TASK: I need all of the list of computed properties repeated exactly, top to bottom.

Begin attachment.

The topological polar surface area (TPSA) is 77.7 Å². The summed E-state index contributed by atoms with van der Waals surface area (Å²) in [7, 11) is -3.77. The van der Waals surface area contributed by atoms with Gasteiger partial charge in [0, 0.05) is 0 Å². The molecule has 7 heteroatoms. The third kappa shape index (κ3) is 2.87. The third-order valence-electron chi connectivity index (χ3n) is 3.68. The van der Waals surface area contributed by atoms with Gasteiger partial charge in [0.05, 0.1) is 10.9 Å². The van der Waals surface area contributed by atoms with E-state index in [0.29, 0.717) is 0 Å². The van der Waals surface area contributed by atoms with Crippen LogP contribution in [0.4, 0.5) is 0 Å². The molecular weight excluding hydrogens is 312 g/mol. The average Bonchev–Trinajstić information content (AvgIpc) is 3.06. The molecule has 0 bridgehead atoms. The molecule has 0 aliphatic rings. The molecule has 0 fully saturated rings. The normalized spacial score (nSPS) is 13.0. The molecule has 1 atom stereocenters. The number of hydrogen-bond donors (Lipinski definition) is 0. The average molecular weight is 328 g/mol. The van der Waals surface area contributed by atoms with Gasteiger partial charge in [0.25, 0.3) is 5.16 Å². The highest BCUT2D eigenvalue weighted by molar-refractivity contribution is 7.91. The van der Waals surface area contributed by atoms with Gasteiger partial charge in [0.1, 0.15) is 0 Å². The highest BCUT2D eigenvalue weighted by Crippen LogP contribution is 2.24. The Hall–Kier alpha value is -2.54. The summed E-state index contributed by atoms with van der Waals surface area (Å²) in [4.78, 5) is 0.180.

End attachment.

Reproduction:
The topological polar surface area (TPSA) is 77.7 Å². The summed E-state index contributed by atoms with van der Waals surface area (Å²) in [7, 11) is -3.77. The van der Waals surface area contributed by atoms with Gasteiger partial charge in [0, 0.05) is 0 Å². The molecule has 7 heteroatoms. The third kappa shape index (κ3) is 2.87. The third-order valence-electron chi connectivity index (χ3n) is 3.68. The van der Waals surface area contributed by atoms with Gasteiger partial charge in [0.05, 0.1) is 10.9 Å². The van der Waals surface area contributed by atoms with E-state index in [0.29, 0.717) is 0 Å². The van der Waals surface area contributed by atoms with Crippen LogP contribution in [0.4, 0.5) is 0 Å². The molecular weight excluding hydrogens is 312 g/mol. The average Bonchev–Trinajstić information content (AvgIpc) is 3.06. The molecule has 0 bridgehead atoms. The molecule has 0 aliphatic rings. The molecule has 0 fully saturated rings. The normalized spacial score (nSPS) is 13.0. The molecule has 1 atom stereocenters. The number of hydrogen-bond donors (Lipinski definition) is 0. The average molecular weight is 328 g/mol. The van der Waals surface area contributed by atoms with Gasteiger partial charge in [0.25, 0.3) is 5.16 Å². The highest BCUT2D eigenvalue weighted by molar-refractivity contribution is 7.91. The van der Waals surface area contributed by atoms with Gasteiger partial charge in [0.1, 0.15) is 0 Å². The highest BCUT2D eigenvalue weighted by Crippen LogP contribution is 2.24. The Hall–Kier alpha value is -2.54. The summed E-state index contributed by atoms with van der Waals surface area (Å²) in [4.78, 5) is 0.180.